"As I say, 'Never, never, never say never.' I will certainly tell you, I'm under enormous pressure from many, many, many people to think about it. But as of this moment, sitting here in this studio talking to you, that is absolutely not my plans," Clinton said.
Clinton said she often thinks about "what kind of president" she would have been.
"I feel a sense of responsibility partly because, you know, my name was on the ballot. I got more votes, but ended up losing to the current incumbent in the White House, who I think is really undermining our democracy in very fundamental ways," Clinton said. "And I want to retire him. I want him to be retired."
Clinton has largely ruled out a run in 2020, but has remained in the public eye as she promotes her new book, "The Book of Gusty Women," which she co-authored with her daughter. She did say, though, that she plans to work to help elect a Democrat in 2020.
A few senators weighed in Tuesday on Clinton being pressured to run, and possibly entering the race.
GOP Sen. John Kennedy told ABC News it's a "free country" and Clinton can do as she pleases.
"It's a free country. If the secretary thinks it's something she ought to do, I'm not going to criticize her," Kennedy, of Louisiana, said. "I believe competition is a moral good."
Meanwhile, Sen. Lindsey Graham, R-S.C., lent Clinton some credibility, saying she would be a tough opponent to beat versus some of the other more progressive candidates who are currently running.
"From a Republican point of view, people laugh, but I'm not so sure I would be laughing, you know, she lost in a close race," Graham said.
"I think President [Donald] Trump feels that he's gonna win because he's done a good job," he continued. "But the thing about her candidacy that would be different: She hasn’t promised crazy stuff. She hasn't promised to give illegal immigrants free health care. She hasn’t promised to decriminalize illegal entry into the country. I don't think she supports the Green New Deal or Medicare for All. In that regard, it would be more difficult for the Republicans to have somebody not as wacky."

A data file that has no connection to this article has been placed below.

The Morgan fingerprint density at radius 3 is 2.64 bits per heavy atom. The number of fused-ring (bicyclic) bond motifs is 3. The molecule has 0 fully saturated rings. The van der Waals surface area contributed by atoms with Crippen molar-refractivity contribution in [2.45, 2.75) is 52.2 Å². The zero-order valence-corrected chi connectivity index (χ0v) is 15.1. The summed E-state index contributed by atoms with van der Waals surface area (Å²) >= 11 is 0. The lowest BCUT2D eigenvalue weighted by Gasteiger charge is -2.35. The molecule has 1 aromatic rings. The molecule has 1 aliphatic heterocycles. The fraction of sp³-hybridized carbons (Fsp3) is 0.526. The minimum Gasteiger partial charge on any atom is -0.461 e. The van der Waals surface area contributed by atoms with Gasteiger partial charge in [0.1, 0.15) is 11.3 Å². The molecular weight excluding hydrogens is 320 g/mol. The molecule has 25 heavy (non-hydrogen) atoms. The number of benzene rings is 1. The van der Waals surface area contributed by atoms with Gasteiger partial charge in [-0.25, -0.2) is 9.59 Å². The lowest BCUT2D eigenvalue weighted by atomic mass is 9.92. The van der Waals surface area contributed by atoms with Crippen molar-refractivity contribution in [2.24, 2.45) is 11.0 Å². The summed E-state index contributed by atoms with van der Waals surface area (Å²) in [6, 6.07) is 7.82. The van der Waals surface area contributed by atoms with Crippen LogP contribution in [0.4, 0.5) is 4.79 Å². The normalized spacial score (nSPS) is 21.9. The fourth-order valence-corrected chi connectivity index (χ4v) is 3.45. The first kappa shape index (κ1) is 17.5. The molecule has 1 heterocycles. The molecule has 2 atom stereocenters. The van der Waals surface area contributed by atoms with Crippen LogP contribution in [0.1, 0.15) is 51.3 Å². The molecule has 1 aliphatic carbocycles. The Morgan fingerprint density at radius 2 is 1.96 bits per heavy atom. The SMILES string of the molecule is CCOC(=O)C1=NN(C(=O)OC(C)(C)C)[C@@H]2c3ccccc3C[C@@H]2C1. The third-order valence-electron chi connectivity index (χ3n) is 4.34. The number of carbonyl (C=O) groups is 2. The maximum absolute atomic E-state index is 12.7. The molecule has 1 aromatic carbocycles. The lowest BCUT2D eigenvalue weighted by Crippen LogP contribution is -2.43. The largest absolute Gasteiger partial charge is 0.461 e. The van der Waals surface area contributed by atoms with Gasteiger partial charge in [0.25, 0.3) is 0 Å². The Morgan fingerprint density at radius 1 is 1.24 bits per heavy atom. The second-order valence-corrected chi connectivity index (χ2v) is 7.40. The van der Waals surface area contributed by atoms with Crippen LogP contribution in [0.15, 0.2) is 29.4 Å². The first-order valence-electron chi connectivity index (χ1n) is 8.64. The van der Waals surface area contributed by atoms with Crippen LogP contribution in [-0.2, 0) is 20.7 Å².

Clinton said Tuesday she thinks it is "inexplicable and shameful" that the British government won't publicly release a report on Russian interference in their elections.
"I'm saying that Russia played in your Brexit election, just like Russia played in our 2016 election. Who did what, what they knew, where the money went, where it came from, what it influenced, that is something that should be investigated and revealed to the British public. Just like it should have been before our election."
"I'm dumbfounded that this government won't release the report ... because every person who votes in this country deserves to see that report before your election happens," Clinton said. "There is no doubt ... that Russia in particular is determined to try to shape the politics of Western democracies, not to our benefit but to theirs."
A Senate Intelligence Committee report did find that there was Russian interference, often in the form of bot activity, in the 2016 presidential election.